The Californian city of Petaluma has recently become the first in the US to ban the construction of new gas stations in an effort to accelerate the shift towards greener transportation.
The ban will limit the number of gas stations to their current count of 16 while also preventing these from expanding the number of fuel pumps. The move, celebrated by climate activists, is a national first and represents a crucial step towards cutting our reliance on dirty fossil fuels.
“It’s a really important sign of things to come where, because we haven’t seen sufficient action at a state or federal level, cities have an opportunity to do the right thing and make sure we are planning a transition from a carbon economy to a clean energy economy,” says Matt Krogh from the environmental nonprofit Stand. earth.
Within the Stand.earth’s nonprofit is a movement called Stand Against Fossil Fuel Expansion (SAFE) Cities which supports policies that oppose new fossil fuel infrastructure and helped advocate for the passing of the bill. New gas station bans could soon be part of such policy packages nationwide, along with standards like no gas in new buildings and expanded EV charging infrastructure.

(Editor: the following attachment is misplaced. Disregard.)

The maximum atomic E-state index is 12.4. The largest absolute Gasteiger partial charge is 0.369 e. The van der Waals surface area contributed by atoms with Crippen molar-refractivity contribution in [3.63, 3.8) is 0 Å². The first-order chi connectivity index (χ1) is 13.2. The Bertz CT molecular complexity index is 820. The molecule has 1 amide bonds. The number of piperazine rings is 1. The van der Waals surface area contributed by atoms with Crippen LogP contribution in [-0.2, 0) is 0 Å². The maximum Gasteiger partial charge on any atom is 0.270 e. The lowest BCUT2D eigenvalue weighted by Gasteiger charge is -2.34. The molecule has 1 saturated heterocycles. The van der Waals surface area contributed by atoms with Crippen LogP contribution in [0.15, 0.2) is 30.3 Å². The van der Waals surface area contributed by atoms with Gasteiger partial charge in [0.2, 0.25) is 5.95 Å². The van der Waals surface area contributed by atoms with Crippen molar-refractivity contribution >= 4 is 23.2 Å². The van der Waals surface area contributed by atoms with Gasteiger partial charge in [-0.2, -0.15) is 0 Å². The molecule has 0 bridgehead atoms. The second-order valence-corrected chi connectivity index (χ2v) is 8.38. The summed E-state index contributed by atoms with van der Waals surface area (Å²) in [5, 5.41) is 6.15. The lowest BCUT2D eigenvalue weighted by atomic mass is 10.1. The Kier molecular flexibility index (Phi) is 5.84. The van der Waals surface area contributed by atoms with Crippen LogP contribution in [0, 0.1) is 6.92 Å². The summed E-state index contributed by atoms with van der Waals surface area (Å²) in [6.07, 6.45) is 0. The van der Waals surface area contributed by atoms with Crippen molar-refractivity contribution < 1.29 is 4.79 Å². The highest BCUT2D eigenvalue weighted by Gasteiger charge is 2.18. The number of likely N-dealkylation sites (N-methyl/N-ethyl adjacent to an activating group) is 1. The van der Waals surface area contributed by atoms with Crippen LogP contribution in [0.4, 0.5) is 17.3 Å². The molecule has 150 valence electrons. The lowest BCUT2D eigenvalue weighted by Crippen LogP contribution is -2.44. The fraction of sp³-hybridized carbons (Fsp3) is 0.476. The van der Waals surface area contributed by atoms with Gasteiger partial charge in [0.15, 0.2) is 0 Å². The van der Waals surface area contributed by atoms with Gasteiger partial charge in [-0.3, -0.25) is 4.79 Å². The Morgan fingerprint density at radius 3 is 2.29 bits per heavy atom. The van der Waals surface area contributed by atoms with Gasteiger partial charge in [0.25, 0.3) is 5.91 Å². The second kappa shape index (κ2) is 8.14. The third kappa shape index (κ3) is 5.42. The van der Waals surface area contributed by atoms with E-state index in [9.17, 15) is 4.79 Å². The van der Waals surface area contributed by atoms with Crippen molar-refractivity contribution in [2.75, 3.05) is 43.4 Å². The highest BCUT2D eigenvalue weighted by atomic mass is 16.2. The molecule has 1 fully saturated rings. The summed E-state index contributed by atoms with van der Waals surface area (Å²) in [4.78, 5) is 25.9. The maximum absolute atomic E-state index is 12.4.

Another activist group called the Coalition Opposing New Gas Stations (CONGAS) has also been advocating for two years for a ban on new gas stations in the entirety of Sonoma County — which includes Petaluma and eight other cities. Petaluma’s ban marks the first legislative victory for CONGAS as it seeks to change the permitting laws against gas stations.
Though Petaluma has been lagging behind in terms of climate action, its gas station ban will hopefully now inspire others to push their local governments to pass similar forward-thinking legislation.